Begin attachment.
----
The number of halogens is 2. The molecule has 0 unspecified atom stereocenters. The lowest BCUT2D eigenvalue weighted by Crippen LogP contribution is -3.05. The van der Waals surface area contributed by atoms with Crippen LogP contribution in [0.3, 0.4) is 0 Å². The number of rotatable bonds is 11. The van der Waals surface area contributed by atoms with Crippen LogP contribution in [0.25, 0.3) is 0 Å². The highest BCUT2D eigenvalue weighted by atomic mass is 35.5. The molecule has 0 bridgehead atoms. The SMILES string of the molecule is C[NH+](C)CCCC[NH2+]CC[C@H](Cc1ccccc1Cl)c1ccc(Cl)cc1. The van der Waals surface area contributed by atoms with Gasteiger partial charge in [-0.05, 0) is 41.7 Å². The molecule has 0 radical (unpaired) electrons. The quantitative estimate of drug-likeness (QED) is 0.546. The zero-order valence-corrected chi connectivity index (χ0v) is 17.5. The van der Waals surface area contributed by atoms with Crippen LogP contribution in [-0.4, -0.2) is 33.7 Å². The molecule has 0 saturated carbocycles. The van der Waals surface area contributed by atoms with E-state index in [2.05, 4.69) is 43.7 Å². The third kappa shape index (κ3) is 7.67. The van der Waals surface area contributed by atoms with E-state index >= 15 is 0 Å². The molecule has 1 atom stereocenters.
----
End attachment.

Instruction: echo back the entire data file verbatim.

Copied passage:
The number of halogens is 2. The molecule has 0 unspecified atom stereocenters. The lowest BCUT2D eigenvalue weighted by Crippen LogP contribution is -3.05. The van der Waals surface area contributed by atoms with Crippen LogP contribution in [0.3, 0.4) is 0 Å². The number of rotatable bonds is 11. The van der Waals surface area contributed by atoms with Crippen LogP contribution in [0.25, 0.3) is 0 Å². The highest BCUT2D eigenvalue weighted by atomic mass is 35.5. The molecule has 0 bridgehead atoms. The SMILES string of the molecule is C[NH+](C)CCCC[NH2+]CC[C@H](Cc1ccccc1Cl)c1ccc(Cl)cc1. The van der Waals surface area contributed by atoms with Gasteiger partial charge in [-0.05, 0) is 41.7 Å². The molecule has 0 radical (unpaired) electrons. The quantitative estimate of drug-likeness (QED) is 0.546. The zero-order valence-corrected chi connectivity index (χ0v) is 17.5. The van der Waals surface area contributed by atoms with Crippen LogP contribution in [-0.4, -0.2) is 33.7 Å². The molecule has 0 saturated carbocycles. The van der Waals surface area contributed by atoms with E-state index in [2.05, 4.69) is 43.7 Å². The third kappa shape index (κ3) is 7.67. The van der Waals surface area contributed by atoms with E-state index >= 15 is 0 Å². The molecule has 1 atom stereocenters.